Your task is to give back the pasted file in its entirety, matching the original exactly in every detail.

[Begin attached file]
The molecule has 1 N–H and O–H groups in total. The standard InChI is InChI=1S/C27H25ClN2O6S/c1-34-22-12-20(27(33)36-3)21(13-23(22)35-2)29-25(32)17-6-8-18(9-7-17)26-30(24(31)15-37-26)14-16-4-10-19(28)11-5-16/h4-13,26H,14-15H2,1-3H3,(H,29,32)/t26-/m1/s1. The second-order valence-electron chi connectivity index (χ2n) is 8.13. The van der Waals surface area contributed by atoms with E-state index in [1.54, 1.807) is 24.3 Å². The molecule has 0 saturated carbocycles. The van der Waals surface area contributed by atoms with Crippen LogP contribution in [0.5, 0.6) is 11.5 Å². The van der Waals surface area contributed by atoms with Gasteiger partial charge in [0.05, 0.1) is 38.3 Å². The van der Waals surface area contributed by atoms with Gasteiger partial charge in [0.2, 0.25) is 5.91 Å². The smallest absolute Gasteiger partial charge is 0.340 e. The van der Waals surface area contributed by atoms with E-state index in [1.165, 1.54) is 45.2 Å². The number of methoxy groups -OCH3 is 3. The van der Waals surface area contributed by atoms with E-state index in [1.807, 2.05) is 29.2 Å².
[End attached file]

The molecule has 1 N–H and O–H groups in total. The standard InChI is InChI=1S/C27H25ClN2O6S/c1-34-22-12-20(27(33)36-3)21(13-23(22)35-2)29-25(32)17-6-8-18(9-7-17)26-30(24(31)15-37-26)14-16-4-10-19(28)11-5-16/h4-13,26H,14-15H2,1-3H3,(H,29,32)/t26-/m1/s1. The second-order valence-electron chi connectivity index (χ2n) is 8.13. The van der Waals surface area contributed by atoms with E-state index in [1.54, 1.807) is 24.3 Å². The molecule has 0 saturated carbocycles. The van der Waals surface area contributed by atoms with Crippen LogP contribution in [0.5, 0.6) is 11.5 Å². The van der Waals surface area contributed by atoms with Gasteiger partial charge in [0.05, 0.1) is 38.3 Å². The van der Waals surface area contributed by atoms with Gasteiger partial charge in [0.2, 0.25) is 5.91 Å². The smallest absolute Gasteiger partial charge is 0.340 e. The van der Waals surface area contributed by atoms with E-state index in [1.165, 1.54) is 45.2 Å². The number of methoxy groups -OCH3 is 3. The van der Waals surface area contributed by atoms with E-state index in [1.807, 2.05) is 29.2 Å².